- The Congress at the present stage... what is it but a Fascist organization? Gandhi is the dictator like Stalin, I won't say like Hitler: what Gandhi says they accept and even the Working Committee follows him; then it goes to the All-India Congress Committee which adopts it, and then the Congress. There is no opportunity for any difference of opinion, except for Socialists who are allowed to differ provided they don't seriously differ. Whatever resolutions they pass are obligatory on all the provinces whether the resolutions suit the provinces or not; there is no room for any other independent opinion. Everything is fixed up before and the people are only allowed to talk over it... like Stalin's Parliament. When we started the [Nationalist] movement we began with the idea of throwing out the Congress oligarchy and open the whole organization to the general mass.
- Sri Aurobindo, December 27, 1938, quoted from Sri Aurobindo, ., Nahar, S., Aurobindo, ., & Institut de recherches évolutives (Paris). India's rebirth: A selection from Sri Aurobindo's writing, talks and speeches. Paris: Institut de Recherches Evolutives. 3rd Edition (2000). 
- The Indian National Congress' concept of nationalism is based on the establishment of a national state of the majority community in which other nationalities and communities have only secondary rights. The Muslims think that no tyranny can be [as] great as the tyranny of the majority.
- From the Report of the Enquiry Commission Appointed by the Council of the All-India Muslim League to Inquire into some Muslim Grievances in Congress Provinces, also known as the Pirpur report (1938)), cited in K.K. Aziz, Muslims under Congress rule 1937-1939, vol.1, p.311, also quoted in Elst, Koenraad (2001). Decolonizing the Hindu mind: Ideological development of Hindu revivalism. New Delhi: Rupa. p.18-19
- Congress is the only 100 per cent, full blooded, uncompromising example of undiluted Fascism in the modern world … Just as every Nazi is a superman, so every Brahmin is ‘Bhudeva’, which means ‘God on earth’. And Congress is, of course, a predominantly Brahmin organisation ... The resemblances between Gandhi and Hitler are, of course, legion.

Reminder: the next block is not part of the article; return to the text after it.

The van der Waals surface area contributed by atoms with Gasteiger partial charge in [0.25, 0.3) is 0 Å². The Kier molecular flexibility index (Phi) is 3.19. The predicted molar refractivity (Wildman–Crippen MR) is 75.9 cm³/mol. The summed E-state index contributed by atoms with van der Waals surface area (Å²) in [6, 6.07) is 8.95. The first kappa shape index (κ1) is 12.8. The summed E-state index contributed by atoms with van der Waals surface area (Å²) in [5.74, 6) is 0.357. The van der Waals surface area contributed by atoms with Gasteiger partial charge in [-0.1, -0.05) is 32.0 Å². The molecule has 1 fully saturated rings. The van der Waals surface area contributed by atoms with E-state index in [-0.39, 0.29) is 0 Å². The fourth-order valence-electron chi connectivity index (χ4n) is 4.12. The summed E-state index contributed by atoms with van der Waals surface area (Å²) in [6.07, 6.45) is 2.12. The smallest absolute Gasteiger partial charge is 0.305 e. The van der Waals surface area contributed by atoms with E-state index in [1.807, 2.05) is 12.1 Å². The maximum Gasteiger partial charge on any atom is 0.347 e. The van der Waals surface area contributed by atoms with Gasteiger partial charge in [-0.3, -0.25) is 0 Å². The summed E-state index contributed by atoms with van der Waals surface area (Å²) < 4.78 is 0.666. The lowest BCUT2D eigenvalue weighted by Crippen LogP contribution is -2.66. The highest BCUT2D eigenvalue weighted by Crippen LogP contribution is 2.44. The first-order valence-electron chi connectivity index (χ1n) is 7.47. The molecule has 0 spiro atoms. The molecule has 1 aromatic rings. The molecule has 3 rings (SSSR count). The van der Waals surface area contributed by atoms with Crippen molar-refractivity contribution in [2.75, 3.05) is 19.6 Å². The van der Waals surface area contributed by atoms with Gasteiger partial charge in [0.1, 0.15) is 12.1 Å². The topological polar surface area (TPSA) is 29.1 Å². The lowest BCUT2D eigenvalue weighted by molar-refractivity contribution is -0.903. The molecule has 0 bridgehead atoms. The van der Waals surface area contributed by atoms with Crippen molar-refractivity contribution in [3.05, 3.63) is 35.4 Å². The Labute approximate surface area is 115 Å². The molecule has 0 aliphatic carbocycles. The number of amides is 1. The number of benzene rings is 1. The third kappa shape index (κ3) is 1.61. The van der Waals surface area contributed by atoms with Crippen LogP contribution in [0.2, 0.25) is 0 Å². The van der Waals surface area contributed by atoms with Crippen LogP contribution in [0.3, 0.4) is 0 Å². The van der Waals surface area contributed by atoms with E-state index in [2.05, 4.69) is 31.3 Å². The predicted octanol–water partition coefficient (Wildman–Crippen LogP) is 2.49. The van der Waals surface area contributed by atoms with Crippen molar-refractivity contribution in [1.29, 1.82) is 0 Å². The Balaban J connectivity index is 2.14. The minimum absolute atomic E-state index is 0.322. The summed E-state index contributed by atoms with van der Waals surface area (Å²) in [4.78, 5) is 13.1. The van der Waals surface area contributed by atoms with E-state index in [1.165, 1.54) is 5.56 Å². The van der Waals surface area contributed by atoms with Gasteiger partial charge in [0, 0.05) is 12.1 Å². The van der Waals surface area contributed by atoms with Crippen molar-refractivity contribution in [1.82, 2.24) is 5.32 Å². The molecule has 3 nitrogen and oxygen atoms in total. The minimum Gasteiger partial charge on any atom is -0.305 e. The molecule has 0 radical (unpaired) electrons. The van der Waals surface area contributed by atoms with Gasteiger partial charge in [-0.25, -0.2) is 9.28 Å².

- Beverley Nichols’ 1944 book Verdict on India. quoted from A Hatred for Hindus
- Though split into two, India having attained political independence through means devised by the Indian National Congress, the Congress in its present shape and form, i.e., as a propaganda vehicle and parliamentary machine, has outlived its use. ... For these and other similar reasons, the A.I.C.C. resolves to disband the existing Congress organization and flower into a Lok Sevak Sangh under the following rules with power to alter them as occasion may demand.
- Mahatma Gandhi, “Draft Resolution of Congress” dated 29th Jan, 1948. Extract from the “Draft Resolution of Congress” dated 29th Jan, 1948, just a day before he was assassinated. Also in   Mahatma Gandhi was the first person to dream of a Congress Mukt Bharat
- If India is computer, Congress is its default program.
- Rahul Gandhi. If India is computer, Cong is its default program: Rahul Gandhi, Times of India, Times of India
- In the present configuration, the drift to authoritarianism can only come from the Congress apparatus.
- Gerard Heuze, Ou va l'Inde moderne. p 65ff. in Elst, K. (2010). The saffron swastika: The notion of "Hindu fascism". p 713-4
- I am fed up with the Congress. I am beginning to prefer the BJP to the Congress, because the Congress is now more communal than the BJP, despite Ram Janmabhoomi. It is the Congress which evolved the Muslim votebank. ... In comparison, I prefer the BJP as an alternative, because it is less corrupt.
- Kamala Das, quoted by Leela Menon, and quoted from Elst, Koenraad (2014). Decolonizing the Hindu mind: Ideological development of Hindu revivalism. New Delhi: Rupa. p. 245.